96 - 110 Final
  for this game

Pistons snap two-game skid with blowout over Knicks

Nov 27, 2008 - 5:17 AM By Chuck Klonke PA SportsTicker Contributing Writer

AUBURN HILLS, Michigan (Ticker) -- Home court is certainly an advantage when the Detroit Pistons host the New York Knicks - and balanced scoring doesn't hurt, either.

Detroit never trailed as it cruised to a 110-96 victory over the Knicks on Wednesday for the Pistons' 11th victory in their last 12 home games against New York. Apparently, a two-game skid didn't sit well with the Pistons - and the Knicks had to bear the punishment once again.

They got scoring from everywhere, as eight players scored in double figures, led by Richard Hamilton with 17. It was quite a recovery for a group that managed just 80 points in each of the last two games - losses to the Boston Celtics and the lowly Minnesota Timberwolves - as they rebounded with their biggest scoring output since acquiring Allen Iverson.

It was the first time since 1990 that Detroit has put eight players in double figures.

Two grueling practice days likely helped the Pistons regain their winning ways.

"The last two days were like training camp," guard Rodney Stuckey said. "We're a whole new team. It was good to practice with Allen and have him get familiar with the offense and defense."

It was especially important for the Pistons to spend time on their defense.

"I hope that's why we played well," coach Michael Curry said. "We kept their 3-point shooting around 33 percent and we still did a good job of protecting the paint."

The two-headed point guard duo manufactured the bulk of the damage, as Iverson finished with 16 points and five assists and Stuckey added 13 and a career-high 11 assists off the bench.

"I thought Stuckey was the catalyst on that second unit," Curry said. "His decision-making was great. He was calling most of the plays, which is what I want our guards to do."

Stuckey has struggled with his shot since injuring his wrist when he was thrown to the floor by Shaquille O'Neal in Phoenix on November 16.

"My wrist is still bothering me," Stuckey said. "The strength is just now coming back to the point where I can just go out and play and not worry about injuring it again. It was affecting everything I do."

The Knicks -- still retooling their rotations after last week's trades that brought in Al Harrington, Tim Thomas and Cuttino Mobley -- briefly pushed back into contention in the third quarter thanks in large part to their newcomers. Thomas and Harrington hit back-to-back 3-pointers to cut the deficit to single digits at 75-66.

But Jason Maxiell's jump shot sparked a 9-0 run that gave Pistons control for good.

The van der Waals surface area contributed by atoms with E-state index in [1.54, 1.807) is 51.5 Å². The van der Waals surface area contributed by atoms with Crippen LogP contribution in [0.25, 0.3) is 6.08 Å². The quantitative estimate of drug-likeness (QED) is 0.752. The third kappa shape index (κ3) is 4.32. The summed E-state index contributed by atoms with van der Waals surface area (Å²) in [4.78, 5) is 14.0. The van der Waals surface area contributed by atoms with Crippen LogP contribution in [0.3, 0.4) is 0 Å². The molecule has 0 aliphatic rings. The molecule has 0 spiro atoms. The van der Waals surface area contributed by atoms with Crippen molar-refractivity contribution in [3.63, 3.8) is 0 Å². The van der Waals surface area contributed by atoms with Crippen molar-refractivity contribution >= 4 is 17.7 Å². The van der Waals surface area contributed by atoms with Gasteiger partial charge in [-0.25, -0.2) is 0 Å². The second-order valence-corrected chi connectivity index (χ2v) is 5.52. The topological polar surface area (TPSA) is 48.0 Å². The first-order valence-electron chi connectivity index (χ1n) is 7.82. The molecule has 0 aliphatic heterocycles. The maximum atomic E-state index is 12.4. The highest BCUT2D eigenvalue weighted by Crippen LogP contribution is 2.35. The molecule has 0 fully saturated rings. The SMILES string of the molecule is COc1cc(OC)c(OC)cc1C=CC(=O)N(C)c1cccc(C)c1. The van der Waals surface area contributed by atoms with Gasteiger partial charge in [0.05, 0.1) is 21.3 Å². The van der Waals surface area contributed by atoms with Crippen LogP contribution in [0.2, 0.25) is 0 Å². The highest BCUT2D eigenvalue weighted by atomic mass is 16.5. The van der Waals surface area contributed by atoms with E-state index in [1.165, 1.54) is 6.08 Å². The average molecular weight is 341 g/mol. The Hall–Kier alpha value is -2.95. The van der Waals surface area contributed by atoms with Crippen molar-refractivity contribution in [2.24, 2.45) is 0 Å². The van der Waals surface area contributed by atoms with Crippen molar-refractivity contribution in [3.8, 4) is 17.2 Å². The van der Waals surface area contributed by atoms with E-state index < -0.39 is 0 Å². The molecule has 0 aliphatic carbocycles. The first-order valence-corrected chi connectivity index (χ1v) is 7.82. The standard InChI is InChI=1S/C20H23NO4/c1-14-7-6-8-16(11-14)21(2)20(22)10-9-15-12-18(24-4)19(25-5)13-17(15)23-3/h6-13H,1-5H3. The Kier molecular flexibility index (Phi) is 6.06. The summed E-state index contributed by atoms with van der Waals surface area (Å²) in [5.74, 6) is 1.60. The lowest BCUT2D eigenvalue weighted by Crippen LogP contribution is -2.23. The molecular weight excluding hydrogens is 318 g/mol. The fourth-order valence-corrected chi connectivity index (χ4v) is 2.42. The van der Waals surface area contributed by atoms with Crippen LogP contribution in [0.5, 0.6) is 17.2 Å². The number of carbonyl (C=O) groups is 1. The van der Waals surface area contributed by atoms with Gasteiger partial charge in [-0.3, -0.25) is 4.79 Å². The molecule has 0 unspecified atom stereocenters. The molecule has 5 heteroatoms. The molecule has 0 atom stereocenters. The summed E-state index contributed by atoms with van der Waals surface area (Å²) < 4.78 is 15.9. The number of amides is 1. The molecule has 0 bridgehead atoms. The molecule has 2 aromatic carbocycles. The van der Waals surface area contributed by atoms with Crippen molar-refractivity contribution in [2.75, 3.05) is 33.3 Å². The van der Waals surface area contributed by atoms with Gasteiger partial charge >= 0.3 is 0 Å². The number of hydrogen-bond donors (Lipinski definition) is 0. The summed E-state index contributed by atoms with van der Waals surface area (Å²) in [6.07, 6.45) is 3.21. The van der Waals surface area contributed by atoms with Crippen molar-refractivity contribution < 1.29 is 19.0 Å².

"It's going to be a while before we get a chemistry out there," New York coach Mike D'Antoni said. "It's been a month for Harrington. Thomas is out of shape and struggling with his wind. They aren't playing up to what they are, but that's to be expected. There were some good things. ... I really believe that once we solve these problems and get guys back we are going to be fine."

Four reserves reached double-figures in scoring for Detroit - including Amir Johnson, who collected 12 points and 12 boards. Maxiell and Arron Afflalo each shot 5-of-5 from the field.

Harrington, playing his second game with New York after last week's trade with Golden State, paced the Knicks with 25 points despite 8-of-24 shooting.

Detroit held a 44-25 lead midway through the second quarter, as two straight baskets by Stuckey capped a 27-9 run by the Pistons. Amir Johnson came off the bench to score six points during the spurt.

Detroit's defense was a factor in the team's strong first half. The Knicks were held to just 38 percent shooting in the half. Detroit made 53 percent of its shots in the half and took a 59-43 lead into the break.

"When you get stops, that's exactly what you want to do," Iverson said. "It's easier when you get a chance to get out and run, create different numbers and get easy baskets."

New York forward Wilson Chandler was ejected by referee Marc Davis for throwing the ball in protest of a foul call with 1:05 left in the third quarter. The Knicks were already shorthanded. Nate Robinson didn't dress for the game because of a strained groin he sustained in Tuesday's loss to the Cleveland Cavaliers.

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